Reluctant readers love lists: They're easy to follow and present information in quick, short chunks. In that spirit, here's a list of four ideas for matching reluctant teen readers with books they're likely to enjoy. Or, at least, not likely to hate.
1. Take advantage of resource lists.
The American Library Association publishes an annual list of Quick Picks for Reluctant Young Adult Readers, including a Top Ten Quick Picks list. These lists feature "books that teens, ages 12-18, will pick up on their own and read for pleasure; [they are] geared to the teenager who, for whatever reason, does not like to read."
On this year's list, I love Game by Barry Lyga, the second book in a series about a boy who vows to catch serial killers . . . starting with his own father. The 5th Wave by Rick Yancey, about an alien invasion, has also been a big hit with the reluctant readers in my neighborhood.
Many public libraries put together their own lists too. For example, check out the Carnegie Library of Pittsburgh's "But I HATE to Read!" list for teens, whose refreshingly honest title speaks directly to its target audience.
2. Choose books with inherently high-interest topics.
Alien invasions and serial killers are usually good bets. In a press release announcing the 2014 Quick Picks choices, Derek Ivie, chair of the Quick Picks committee, enumerates other topics and formats of perpetual interest, including "zombies, dystopias, dogs, crafts, [and] graphic novels." (He goes on to apologize that "there are no graphic novels of zombie dogs making crafts in a dystopian world" but adds, "Maybe next year?")
3. Choose books that don't look intimidating.
Page counts should be low and amount of white space should be high. Illustrations, if they're relevant, should be plentiful. And, of course, cover art should be inviting and book description blurbs should be attention-grabbing. My favorite blurb from this year's Quick Picks list is for Eat, Brains, Love by Jeff Hart: "Jake and Amanda just ate most of their friends. They feel really bad about it."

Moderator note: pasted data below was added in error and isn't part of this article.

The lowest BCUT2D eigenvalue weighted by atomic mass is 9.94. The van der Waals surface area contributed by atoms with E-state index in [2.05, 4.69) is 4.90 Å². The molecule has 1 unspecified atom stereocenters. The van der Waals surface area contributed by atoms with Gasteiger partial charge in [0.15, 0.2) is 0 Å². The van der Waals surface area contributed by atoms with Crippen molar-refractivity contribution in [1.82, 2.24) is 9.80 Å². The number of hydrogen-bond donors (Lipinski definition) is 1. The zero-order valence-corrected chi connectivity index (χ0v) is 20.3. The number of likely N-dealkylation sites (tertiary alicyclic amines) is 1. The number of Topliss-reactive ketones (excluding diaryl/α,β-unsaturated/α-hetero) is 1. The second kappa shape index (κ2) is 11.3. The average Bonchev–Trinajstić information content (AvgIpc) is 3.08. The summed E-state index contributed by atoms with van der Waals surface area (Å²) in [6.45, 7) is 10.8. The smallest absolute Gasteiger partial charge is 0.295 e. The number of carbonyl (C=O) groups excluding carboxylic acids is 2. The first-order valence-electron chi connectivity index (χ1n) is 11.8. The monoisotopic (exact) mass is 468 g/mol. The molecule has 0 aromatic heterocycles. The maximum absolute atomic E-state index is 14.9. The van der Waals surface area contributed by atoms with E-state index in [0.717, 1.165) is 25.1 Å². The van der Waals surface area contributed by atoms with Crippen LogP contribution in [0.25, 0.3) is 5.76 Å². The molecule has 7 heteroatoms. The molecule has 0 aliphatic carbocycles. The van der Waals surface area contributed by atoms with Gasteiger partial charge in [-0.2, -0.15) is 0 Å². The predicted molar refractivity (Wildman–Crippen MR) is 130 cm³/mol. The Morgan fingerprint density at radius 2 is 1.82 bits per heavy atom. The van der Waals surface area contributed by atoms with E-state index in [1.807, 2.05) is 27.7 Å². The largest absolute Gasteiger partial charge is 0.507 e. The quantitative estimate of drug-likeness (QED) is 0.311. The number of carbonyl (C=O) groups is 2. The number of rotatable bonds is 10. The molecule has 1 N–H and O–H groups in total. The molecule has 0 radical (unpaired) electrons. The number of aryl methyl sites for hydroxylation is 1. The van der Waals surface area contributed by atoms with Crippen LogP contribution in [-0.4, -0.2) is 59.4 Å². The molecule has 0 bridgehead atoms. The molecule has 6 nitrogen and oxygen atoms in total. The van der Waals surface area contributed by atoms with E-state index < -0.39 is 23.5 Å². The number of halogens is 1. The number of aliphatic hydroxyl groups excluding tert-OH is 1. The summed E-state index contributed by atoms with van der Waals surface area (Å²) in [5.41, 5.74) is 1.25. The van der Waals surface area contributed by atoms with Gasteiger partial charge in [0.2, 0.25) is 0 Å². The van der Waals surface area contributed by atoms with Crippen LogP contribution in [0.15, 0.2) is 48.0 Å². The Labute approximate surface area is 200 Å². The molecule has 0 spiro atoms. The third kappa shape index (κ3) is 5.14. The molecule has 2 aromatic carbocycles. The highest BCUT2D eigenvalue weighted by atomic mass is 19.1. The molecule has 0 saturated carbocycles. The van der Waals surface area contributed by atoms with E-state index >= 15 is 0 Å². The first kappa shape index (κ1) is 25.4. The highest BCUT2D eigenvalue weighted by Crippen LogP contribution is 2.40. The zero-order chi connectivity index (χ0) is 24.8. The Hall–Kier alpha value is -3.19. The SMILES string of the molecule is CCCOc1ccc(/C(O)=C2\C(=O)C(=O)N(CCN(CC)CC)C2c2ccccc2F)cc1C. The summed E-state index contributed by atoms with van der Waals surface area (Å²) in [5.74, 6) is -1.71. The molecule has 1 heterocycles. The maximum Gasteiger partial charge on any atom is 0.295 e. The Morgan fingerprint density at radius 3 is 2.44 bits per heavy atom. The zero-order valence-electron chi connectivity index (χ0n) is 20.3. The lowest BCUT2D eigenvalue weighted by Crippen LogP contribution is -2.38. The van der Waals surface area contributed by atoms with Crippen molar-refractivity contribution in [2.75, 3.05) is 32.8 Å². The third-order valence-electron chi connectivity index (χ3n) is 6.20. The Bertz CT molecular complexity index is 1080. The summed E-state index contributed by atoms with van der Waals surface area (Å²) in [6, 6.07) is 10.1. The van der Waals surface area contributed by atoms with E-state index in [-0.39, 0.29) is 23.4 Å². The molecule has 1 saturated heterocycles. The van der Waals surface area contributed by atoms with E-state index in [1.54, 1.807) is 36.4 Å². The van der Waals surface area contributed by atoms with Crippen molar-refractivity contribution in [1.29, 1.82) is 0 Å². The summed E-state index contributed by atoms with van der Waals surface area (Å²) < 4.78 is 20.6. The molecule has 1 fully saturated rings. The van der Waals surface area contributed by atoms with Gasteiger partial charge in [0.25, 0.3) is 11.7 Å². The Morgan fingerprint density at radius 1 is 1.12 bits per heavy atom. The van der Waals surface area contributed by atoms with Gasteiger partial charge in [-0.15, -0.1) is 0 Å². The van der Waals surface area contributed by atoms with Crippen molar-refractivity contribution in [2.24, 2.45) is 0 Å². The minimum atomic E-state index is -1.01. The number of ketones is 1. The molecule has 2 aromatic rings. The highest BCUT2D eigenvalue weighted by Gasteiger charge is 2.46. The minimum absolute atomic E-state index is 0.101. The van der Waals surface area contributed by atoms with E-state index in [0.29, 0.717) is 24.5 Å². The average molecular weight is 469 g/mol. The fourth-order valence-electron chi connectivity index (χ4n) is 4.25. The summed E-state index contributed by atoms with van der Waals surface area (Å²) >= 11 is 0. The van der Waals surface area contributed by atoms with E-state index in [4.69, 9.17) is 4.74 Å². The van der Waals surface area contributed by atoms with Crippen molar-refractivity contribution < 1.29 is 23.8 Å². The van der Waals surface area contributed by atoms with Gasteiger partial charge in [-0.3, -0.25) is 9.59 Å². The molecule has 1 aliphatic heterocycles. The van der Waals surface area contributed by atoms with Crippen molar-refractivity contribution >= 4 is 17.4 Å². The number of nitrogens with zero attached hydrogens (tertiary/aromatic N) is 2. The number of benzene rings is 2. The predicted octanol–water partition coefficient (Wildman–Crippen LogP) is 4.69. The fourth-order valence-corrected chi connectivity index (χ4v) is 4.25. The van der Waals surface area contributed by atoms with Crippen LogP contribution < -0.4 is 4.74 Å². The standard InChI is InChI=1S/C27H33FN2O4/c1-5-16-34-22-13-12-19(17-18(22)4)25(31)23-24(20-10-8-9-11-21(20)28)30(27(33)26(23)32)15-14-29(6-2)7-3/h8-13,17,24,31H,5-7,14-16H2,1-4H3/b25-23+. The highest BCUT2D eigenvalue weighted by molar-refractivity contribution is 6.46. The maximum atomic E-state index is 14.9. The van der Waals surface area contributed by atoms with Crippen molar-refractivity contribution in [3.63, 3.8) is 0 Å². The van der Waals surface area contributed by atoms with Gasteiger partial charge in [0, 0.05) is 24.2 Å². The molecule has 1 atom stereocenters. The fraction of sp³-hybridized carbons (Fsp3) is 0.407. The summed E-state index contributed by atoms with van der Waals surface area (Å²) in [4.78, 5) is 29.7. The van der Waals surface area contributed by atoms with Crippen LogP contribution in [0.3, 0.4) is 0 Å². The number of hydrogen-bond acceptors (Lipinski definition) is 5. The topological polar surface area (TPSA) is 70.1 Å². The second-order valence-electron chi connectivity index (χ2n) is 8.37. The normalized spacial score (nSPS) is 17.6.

University of Richmond Department of Education Curriculum Materials Center director (and BookPage contributor!) Angela Leeper has the right idea when she assembles this terrific list of Books Under 200 Pages for Booklist magazine. These 20 choices are sure to be hits among teens who might eschew more intimidating-looking tomes.
(Of course, rules were made to be broken: Heart of Darkness by Joseph Conrad, which takes up only 72 pages in its Dover edition, is a much more difficult read than the 870-page Harry Potter and the Order of the Phoenix. But in general, shorter books help reading seem more manageable.)
4. Discard your avid-reader instincts.
Gold and silver award seals, like those of the Newbery and Printz medals, can be off-putting to reluctant teen readers, who associate them with uninteresting, difficult books that carry that known kiss of death: adult approval. (Again, every rule has its exceptions: Rainbow Rowell's love story between two misfit 1980s teens, Eleanor & Park, was named both a Printz Honor book and a Quick Pick for 2014.)
While avid readers often relish the cracking sound that a pristine hardcover makes the first time it's opened, a reluctant teen reader might have just the opposite view. A creased spine and worn out pages indicate a book that's been well-loved. Teens are observant people and they notice these cues.
So what about my seventh grader? After being assured that it had not won a Newbery—but that it had been made into a movie—she left with a well-worn paperback copy of the YA suspense classic I Know What You Did Last Summer by Lois Duncan. I hope she didn't hate it.
Young adult mystery Death Spiral is working double duty: It introduces the Poisoned Pencil, the new YA mystery imprint of Poisoned Pen Press, and kicks off the Faith Flores Science Mysteries.
Death Spiral might be intended for teen readers, but this science thriller tackles some dark stuff. Sixteen-year-old Faith Flores wants to go to college and study science, but she has a lot to overcome. When her junkie mom dies, Faith doesn’t believe it was an overdose, and she begins a dangerous search for the truth that takes her from the drug houses of North Philadelphia to the labs of the pharmaceutical industry.
Author Janie Chodosh is a "scientist wannabe and a naturalist." Chodosh shares 10 fascinating tidbits on the science behind her debut: